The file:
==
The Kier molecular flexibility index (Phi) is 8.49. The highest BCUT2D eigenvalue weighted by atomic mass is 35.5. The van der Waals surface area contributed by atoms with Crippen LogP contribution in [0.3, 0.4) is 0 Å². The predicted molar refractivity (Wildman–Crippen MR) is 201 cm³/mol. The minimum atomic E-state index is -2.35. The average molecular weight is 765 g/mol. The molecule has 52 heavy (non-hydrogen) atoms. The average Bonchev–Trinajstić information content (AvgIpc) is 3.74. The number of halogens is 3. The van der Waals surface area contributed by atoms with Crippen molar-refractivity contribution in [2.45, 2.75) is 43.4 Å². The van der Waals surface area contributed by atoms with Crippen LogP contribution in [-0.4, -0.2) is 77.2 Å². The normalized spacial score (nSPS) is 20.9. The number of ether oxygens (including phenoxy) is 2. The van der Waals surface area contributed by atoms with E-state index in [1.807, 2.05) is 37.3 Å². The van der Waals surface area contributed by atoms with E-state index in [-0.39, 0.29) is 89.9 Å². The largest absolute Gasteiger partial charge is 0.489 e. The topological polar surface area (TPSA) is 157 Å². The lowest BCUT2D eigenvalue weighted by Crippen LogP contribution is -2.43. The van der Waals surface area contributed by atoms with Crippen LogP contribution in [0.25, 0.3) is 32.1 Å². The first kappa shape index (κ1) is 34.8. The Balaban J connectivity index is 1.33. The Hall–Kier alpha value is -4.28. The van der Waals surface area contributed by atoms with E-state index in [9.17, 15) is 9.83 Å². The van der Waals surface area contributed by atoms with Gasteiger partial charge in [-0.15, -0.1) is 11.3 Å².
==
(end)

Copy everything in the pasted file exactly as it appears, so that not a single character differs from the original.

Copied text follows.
The Kier molecular flexibility index (Phi) is 8.49. The highest BCUT2D eigenvalue weighted by atomic mass is 35.5. The van der Waals surface area contributed by atoms with Crippen LogP contribution in [0.3, 0.4) is 0 Å². The predicted molar refractivity (Wildman–Crippen MR) is 201 cm³/mol. The minimum atomic E-state index is -2.35. The average molecular weight is 765 g/mol. The molecule has 52 heavy (non-hydrogen) atoms. The average Bonchev–Trinajstić information content (AvgIpc) is 3.74. The number of halogens is 3. The van der Waals surface area contributed by atoms with Crippen molar-refractivity contribution in [2.45, 2.75) is 43.4 Å². The van der Waals surface area contributed by atoms with Crippen LogP contribution in [-0.4, -0.2) is 77.2 Å². The normalized spacial score (nSPS) is 20.9. The number of ether oxygens (including phenoxy) is 2. The van der Waals surface area contributed by atoms with E-state index in [1.807, 2.05) is 37.3 Å². The van der Waals surface area contributed by atoms with E-state index in [-0.39, 0.29) is 89.9 Å². The largest absolute Gasteiger partial charge is 0.489 e. The topological polar surface area (TPSA) is 157 Å². The lowest BCUT2D eigenvalue weighted by Crippen LogP contribution is -2.43. The van der Waals surface area contributed by atoms with Crippen LogP contribution in [0.25, 0.3) is 32.1 Å². The first kappa shape index (κ1) is 34.8. The Balaban J connectivity index is 1.33. The Hall–Kier alpha value is -4.28. The van der Waals surface area contributed by atoms with E-state index in [9.17, 15) is 9.83 Å². The van der Waals surface area contributed by atoms with Gasteiger partial charge in [-0.15, -0.1) is 11.3 Å².